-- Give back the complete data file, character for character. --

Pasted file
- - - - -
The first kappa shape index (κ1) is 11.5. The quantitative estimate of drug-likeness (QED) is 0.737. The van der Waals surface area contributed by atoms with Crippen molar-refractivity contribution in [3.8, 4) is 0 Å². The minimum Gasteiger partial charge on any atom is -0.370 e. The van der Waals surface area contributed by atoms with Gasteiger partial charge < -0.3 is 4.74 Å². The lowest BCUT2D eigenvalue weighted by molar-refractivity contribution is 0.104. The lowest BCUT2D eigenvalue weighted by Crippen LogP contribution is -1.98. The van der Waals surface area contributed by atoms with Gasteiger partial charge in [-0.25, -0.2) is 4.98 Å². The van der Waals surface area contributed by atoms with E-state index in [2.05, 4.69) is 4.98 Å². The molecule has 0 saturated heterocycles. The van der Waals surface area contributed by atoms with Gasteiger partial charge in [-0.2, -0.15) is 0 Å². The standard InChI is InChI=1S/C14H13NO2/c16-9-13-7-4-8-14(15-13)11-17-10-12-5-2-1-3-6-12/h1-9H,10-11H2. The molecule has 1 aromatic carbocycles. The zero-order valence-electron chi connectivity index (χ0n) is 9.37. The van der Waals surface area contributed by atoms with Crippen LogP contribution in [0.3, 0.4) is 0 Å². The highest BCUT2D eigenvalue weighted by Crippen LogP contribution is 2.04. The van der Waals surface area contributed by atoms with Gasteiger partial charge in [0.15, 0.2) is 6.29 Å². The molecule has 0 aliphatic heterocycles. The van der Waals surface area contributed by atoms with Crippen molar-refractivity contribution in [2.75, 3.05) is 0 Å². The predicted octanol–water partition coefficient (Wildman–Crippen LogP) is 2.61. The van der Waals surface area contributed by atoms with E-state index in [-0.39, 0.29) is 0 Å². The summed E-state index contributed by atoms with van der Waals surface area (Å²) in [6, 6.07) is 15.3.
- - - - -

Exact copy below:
The first kappa shape index (κ1) is 11.5. The quantitative estimate of drug-likeness (QED) is 0.737. The van der Waals surface area contributed by atoms with Crippen molar-refractivity contribution in [3.8, 4) is 0 Å². The minimum Gasteiger partial charge on any atom is -0.370 e. The van der Waals surface area contributed by atoms with Gasteiger partial charge < -0.3 is 4.74 Å². The lowest BCUT2D eigenvalue weighted by molar-refractivity contribution is 0.104. The lowest BCUT2D eigenvalue weighted by Crippen LogP contribution is -1.98. The van der Waals surface area contributed by atoms with Gasteiger partial charge in [-0.25, -0.2) is 4.98 Å². The van der Waals surface area contributed by atoms with E-state index in [2.05, 4.69) is 4.98 Å². The molecule has 0 saturated heterocycles. The van der Waals surface area contributed by atoms with Gasteiger partial charge in [-0.2, -0.15) is 0 Å². The standard InChI is InChI=1S/C14H13NO2/c16-9-13-7-4-8-14(15-13)11-17-10-12-5-2-1-3-6-12/h1-9H,10-11H2. The molecule has 1 aromatic carbocycles. The zero-order valence-electron chi connectivity index (χ0n) is 9.37. The van der Waals surface area contributed by atoms with Crippen LogP contribution in [0.3, 0.4) is 0 Å². The highest BCUT2D eigenvalue weighted by Crippen LogP contribution is 2.04. The van der Waals surface area contributed by atoms with Gasteiger partial charge in [0.15, 0.2) is 6.29 Å². The molecule has 0 aliphatic heterocycles. The van der Waals surface area contributed by atoms with Crippen molar-refractivity contribution in [2.75, 3.05) is 0 Å². The predicted octanol–water partition coefficient (Wildman–Crippen LogP) is 2.61. The van der Waals surface area contributed by atoms with E-state index in [-0.39, 0.29) is 0 Å². The summed E-state index contributed by atoms with van der Waals surface area (Å²) in [6, 6.07) is 15.3.